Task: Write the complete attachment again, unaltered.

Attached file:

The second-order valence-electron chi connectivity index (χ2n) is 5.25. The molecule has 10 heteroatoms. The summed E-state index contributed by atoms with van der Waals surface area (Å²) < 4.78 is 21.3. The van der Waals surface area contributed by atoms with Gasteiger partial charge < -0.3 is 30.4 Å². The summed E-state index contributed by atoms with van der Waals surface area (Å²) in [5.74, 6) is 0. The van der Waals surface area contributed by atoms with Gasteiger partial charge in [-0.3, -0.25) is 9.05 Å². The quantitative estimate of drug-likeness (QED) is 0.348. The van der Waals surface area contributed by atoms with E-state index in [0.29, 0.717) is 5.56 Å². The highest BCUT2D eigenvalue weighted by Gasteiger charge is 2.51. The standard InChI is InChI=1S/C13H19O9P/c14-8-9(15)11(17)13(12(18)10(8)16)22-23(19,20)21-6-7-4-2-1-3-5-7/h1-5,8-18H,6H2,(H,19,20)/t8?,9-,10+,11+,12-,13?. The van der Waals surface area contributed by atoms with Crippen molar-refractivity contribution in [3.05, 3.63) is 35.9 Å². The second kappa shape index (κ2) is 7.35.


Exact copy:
The second-order valence-electron chi connectivity index (χ2n) is 5.25. The molecule has 10 heteroatoms. The summed E-state index contributed by atoms with van der Waals surface area (Å²) < 4.78 is 21.3. The van der Waals surface area contributed by atoms with Gasteiger partial charge < -0.3 is 30.4 Å². The summed E-state index contributed by atoms with van der Waals surface area (Å²) in [5.74, 6) is 0. The van der Waals surface area contributed by atoms with Gasteiger partial charge in [-0.3, -0.25) is 9.05 Å². The quantitative estimate of drug-likeness (QED) is 0.348. The van der Waals surface area contributed by atoms with E-state index in [0.29, 0.717) is 5.56 Å². The highest BCUT2D eigenvalue weighted by Gasteiger charge is 2.51. The standard InChI is InChI=1S/C13H19O9P/c14-8-9(15)11(17)13(12(18)10(8)16)22-23(19,20)21-6-7-4-2-1-3-5-7/h1-5,8-18H,6H2,(H,19,20)/t8?,9-,10+,11+,12-,13?. The van der Waals surface area contributed by atoms with Crippen molar-refractivity contribution in [3.05, 3.63) is 35.9 Å². The second kappa shape index (κ2) is 7.35.